Winter is on the way, with a few storms forecast for the months ahead, we may be in for a bumpy ride. Good preparation is key to negotiating the coldest months safely, so it's good to know how to get your car ready for winter roads and how to overcome any winter driving fears you may worry about.
But preparing your car only takes you part of the way; knowing in advance the best way to react if you get into a tricky situation while driving in winter is also key to steering clear of trouble. Motoring journalist Sue Baker (@carscribe) talks to two driving experts to guide us through the hazards when the temperature dips and road conditions become a bit more difficult.
‘Many modern cars have technology that will save you from skidding,’ says Tim Shalcross, head of technical policy at IAM RoadSmart (@IAMRoadSmart).
‘If you see a little amber light flashing on the dash, it's telling you that the car's electronics have saved you from losing your grip, but you're driving too fast for the conditions. Slow down and double your distance between you and another vehicle. Treat the throttle pedal as if it's mounted on a wine glass stem and will break easily.’
‘Having the correct tyre pressure and tyre tread depth will maximise your tyres’ ability to maintain their road grip,’ advises Kevin Clinton, head of road safety at the Royal Society for the Prevention of Accidents (@RoSPA).
‘Aquaplaning can be avoided by reducing speed in wet conditions. If it happens, ease off the accelerator and brakes until your speed drops sufficiently for the car tyres to make contact with the road again.
‘Speed limits are the maximum in ideal conditions; in difficult conditions, they can often be too fast. Avoid harsh braking, acceleration or sharp steering, and slow down in plenty of time for bends and corners. Always reduce your speed smoothly and in plenty of time on slippery surfaces.’
‘During wintry weather, road surfaces are often wet and may be covered in frost, ice or snow,’ says Kevin. ‘But this does not occur uniformly. A road will often have isolated patches of frost or ice after most of the road has thawed – this commonly occurs under bridges.’
Tim adds: ‘Expect black ice to occur under overhanging trees, and when you’re going over a bridge. Beware where there are lots of leaves on the road, too. Keep an eye on the weather forecast and the temperature, and if it falls below 3-4°C be prepared for slippery conditions.’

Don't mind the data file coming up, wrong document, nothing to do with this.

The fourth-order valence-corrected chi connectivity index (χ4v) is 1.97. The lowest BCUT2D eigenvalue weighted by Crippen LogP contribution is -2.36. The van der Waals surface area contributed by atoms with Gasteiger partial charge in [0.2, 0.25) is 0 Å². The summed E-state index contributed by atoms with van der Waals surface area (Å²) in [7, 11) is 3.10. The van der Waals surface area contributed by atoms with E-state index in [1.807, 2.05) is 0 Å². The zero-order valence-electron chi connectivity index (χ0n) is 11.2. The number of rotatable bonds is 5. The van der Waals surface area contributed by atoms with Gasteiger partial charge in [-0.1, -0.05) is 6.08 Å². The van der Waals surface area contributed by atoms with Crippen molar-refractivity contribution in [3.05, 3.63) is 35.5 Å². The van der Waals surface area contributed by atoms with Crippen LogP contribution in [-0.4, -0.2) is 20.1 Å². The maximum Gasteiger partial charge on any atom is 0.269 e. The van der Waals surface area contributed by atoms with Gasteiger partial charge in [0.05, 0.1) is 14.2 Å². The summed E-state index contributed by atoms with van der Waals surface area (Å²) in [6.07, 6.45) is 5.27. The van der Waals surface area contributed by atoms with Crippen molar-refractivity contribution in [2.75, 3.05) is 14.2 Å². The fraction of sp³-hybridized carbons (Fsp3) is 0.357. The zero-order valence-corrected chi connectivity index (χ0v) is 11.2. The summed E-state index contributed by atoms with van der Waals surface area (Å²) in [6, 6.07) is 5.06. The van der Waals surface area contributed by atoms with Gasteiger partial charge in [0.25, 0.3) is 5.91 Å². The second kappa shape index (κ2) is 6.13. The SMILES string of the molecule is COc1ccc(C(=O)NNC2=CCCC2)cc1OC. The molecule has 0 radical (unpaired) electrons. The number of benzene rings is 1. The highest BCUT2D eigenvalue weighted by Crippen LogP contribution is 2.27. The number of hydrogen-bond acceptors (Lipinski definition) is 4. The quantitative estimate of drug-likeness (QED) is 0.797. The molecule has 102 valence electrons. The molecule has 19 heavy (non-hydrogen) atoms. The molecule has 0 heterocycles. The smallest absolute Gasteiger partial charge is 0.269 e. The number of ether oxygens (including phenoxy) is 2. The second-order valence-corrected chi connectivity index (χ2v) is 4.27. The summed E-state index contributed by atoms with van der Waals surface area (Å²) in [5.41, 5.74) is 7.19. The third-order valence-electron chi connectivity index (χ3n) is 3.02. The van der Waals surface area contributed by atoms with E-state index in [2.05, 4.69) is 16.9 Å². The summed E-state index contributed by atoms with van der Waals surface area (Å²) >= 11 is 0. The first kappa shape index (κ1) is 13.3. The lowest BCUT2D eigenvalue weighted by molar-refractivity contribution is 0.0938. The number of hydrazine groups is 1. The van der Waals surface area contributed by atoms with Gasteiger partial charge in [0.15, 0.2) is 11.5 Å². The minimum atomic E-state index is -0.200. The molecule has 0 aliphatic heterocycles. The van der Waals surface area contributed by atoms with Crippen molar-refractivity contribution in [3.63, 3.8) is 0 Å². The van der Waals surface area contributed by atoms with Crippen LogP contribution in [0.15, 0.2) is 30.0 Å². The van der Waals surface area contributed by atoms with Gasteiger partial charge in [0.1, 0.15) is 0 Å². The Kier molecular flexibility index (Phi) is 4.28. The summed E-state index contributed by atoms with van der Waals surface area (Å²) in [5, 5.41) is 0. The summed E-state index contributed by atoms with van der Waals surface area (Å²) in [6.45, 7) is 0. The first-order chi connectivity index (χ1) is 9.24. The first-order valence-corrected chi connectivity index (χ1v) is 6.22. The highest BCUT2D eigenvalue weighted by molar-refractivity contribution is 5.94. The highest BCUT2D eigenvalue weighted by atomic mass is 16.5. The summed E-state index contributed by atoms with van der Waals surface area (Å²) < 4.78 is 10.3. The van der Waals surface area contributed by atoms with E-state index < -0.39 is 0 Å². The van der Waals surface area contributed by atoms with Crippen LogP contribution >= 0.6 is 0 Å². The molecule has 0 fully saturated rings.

‘The most important thing at this time of year is to carry plenty of cardigans, pullovers and lots of layers in the boot,’ urges Tim. ‘You can get too hot driving in a thick coat, and you need to be well prepared for a breakdown situation.’
Kevin says: ‘Don't leave your vehicle; call your breakdown service or the emergency services and let help come to you. Don't run the engine to keep warm, but instead keep blankets and other warm clothing in the car if you’re expecting to be out in cold conditions.’
The wisest option may be to stop somewhere safe until the worst passes, but Tim warns that laybys can be very difficult to spot in a blizzard. He says it's vital to know your road signs when driving in extreme conditions.
‘If you see an octagonal sign, it's a ‘Stop’ sign, the only one shaped like that. If you see an inverted triangle, it's a ‘Give Way’ sign, again the only one that shape. So even if they are covered in heavy snow, and you can't see any road markings either, you know where the junctions are.’
‘If the worst does happen and you get stranded, don’t panic,’ says Kevin. ‘Stay with your vehicle and call the emergency services on your mobile phone.’
Tim cautions: ‘Don't put yourself in danger – if your car is in the middle of the road, put the hazard lights on and move yourself somewhere safe. Report it instantly via your mobile.’
He also has an interesting tip: ‘If you’re somewhere with a poor phone signal on your network, dial 999. There's an agreement between phone suppliers to pass on a 999 call if a mast picks one up, even if it's coming from a different network.’
Even though there’s plenty you can do to prepare for winter driving, anyone can still be caught out by freak weather spells or bad conditions. If the weather is bad, only drive if absolutely necessary – and, if you must, make sure you’re armed with all the knowledge (and layers!) you need to cope.